Dr. Edna Beatrice Chappell McKenzie
December 29, 1923 – June 26, 2005
Starting as a typist at The Pittsburgh Courier, Edna B. McKenzie became a society reporter then jumped to the news desk during the paper’s heyday. At the Courier, her mentor was the civil rights icon, Daisy Lampkin, known at one time as Mrs. NAACP. After leaving the paper in the late 1950s, she enrolled at the University of Pittsburgh where she earned a BA in education and an MA in history and was the first African American woman to earn a Ph.D. in the history department. Dr. McKenzie was an educator, historian, prominent advocate for human rights, and a devoted ASALH lifetime member. A
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The Association for the Study of Negro Life and History, Inc. (now African American Life and History) (ASALH)) founded in Chicago, IL, September 9, 1915, then incorporated October 3, 1915, under the laws of the District of Columbia is a non-profit, tax-exempt professional organization. Its founder was the late Carter G. Woodson, a Harvard-trained scholar and international educator who was the son of former slaves. Woodson, like W.E.B. DuBois, realized early the important role of the African American (then “Negro”) in the history of the U.S. and world. He committed his life to research on the African American past and to the dissemination of knowledge about the African American in the new world. The work of the organization historically has been the conservation and preservation of African American history and culture.
The Mission of the Association for the Study of African American Life and History, Inc. (ASALH) is to promote, research, preserve, interpret, and disseminate information about Black life, history and culture to the global community.
The Vision of the Association for the Study of African American Life and History is to be the premier Black heritage and learned society with a diverse and inclusive membership supported by a strong network of national and international branches to continue the Woodson legacy.
Headquartered in Washington, DC, ASALH operates as local, state, and international branches promoting greater knowledge of African American history through a program of education, research, and publishing. ASALH:
- supports the study of African American history in homes, schools, colleges, churches, organizations, businesses, and government;
- provides a speakers’ bureau in support of Black History programs throughout the year;
- sets the annual theme for National African American History Month;
- sponsors specialized professional development curriculum workshops, institutes, and seminars;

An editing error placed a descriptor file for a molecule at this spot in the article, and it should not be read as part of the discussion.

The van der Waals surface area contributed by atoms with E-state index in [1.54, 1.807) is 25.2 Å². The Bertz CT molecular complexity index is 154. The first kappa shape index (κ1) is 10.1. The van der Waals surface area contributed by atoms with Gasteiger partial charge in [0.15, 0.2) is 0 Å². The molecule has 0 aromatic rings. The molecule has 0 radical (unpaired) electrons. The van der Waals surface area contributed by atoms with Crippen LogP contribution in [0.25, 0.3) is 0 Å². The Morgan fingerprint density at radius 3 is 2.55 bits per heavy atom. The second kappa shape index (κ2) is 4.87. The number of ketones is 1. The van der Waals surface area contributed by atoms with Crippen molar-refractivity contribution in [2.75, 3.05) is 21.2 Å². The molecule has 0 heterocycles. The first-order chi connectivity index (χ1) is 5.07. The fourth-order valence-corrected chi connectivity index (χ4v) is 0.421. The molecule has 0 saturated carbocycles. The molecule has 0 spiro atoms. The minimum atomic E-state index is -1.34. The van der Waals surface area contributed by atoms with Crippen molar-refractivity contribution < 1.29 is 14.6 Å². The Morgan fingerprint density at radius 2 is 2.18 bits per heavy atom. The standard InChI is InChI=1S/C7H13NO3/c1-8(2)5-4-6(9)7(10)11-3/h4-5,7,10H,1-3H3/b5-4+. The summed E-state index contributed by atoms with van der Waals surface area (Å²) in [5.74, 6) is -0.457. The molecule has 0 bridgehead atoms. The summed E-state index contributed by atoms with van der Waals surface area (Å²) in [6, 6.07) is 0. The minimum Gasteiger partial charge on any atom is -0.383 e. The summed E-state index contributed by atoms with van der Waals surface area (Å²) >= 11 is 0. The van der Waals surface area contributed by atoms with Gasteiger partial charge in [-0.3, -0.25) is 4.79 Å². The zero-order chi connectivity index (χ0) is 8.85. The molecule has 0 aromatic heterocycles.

- co-sponsors with the National History Day organization awards to high school students for winning projects, papers, or performances relating to African American History;
- sponsors an annual convention, a national venture of study, discussion and projection;
- supports diversity through dialogue and public education;
- sponsors undergraduate essay contests at annual ASALH convention;
- Carter G. Woodson Historic Site Fund.
Did you know?
When Dr. Woodson founded ASALH one of his main thoughts in mind was harmony among the races—he set out to document the true account of the history of African Americans in the United States and his hope was that other cultures, Hispanic Americans, Asian Americans, Native Americans, etc. would do the same so the history of the United States that is taught to children in our schools would be complete and correct, without distortion. Beginning in the 60s, several years after his death, his dream became a reality. Other cultures began to lobby Congress to put in place celebrations for their history as well. And guess what—they followed the same plan—starting with a week, then expanding to a month
In 1968 Congress authorized the celebration of Hispanic American Week that was expanded in 1988 to Hispanic American History Month?
In October 1978 a bill was signed designating the first ten days of May to celebrate Asian Pacific American Heritage Month and in 1990 the celebration was expanded to a month-long celebration.
That the public celebration of women’s history in this country began in 1978 as “Women’s History Week” in Sonoma County, California. The week including March 8, International Women’s Day, was selected. In 1981, Congress proclaimed a national Women’s History Week — Then, In 1987, Congress expanded the celebration to a month, and March was declared Women’s History Month?
That August 1990? established the first celebration of National American Indian Heritage Month?
Do you now understand the significance of Dr. Carter G. Woodson’s legacy? He should not only be remembered as the Father of Black History, but also a pioneer of multiculturalism. Dr. W.E.B. DuBois once said “No one has ever brought the entire nation’s attention to the contributions of Blacks in America like Dr. Carter G. Woodson.” And guess what, no one ever has. Dr. Woodson’s work was not just for African Americans in the United States, but his work was for all people throughout the global community.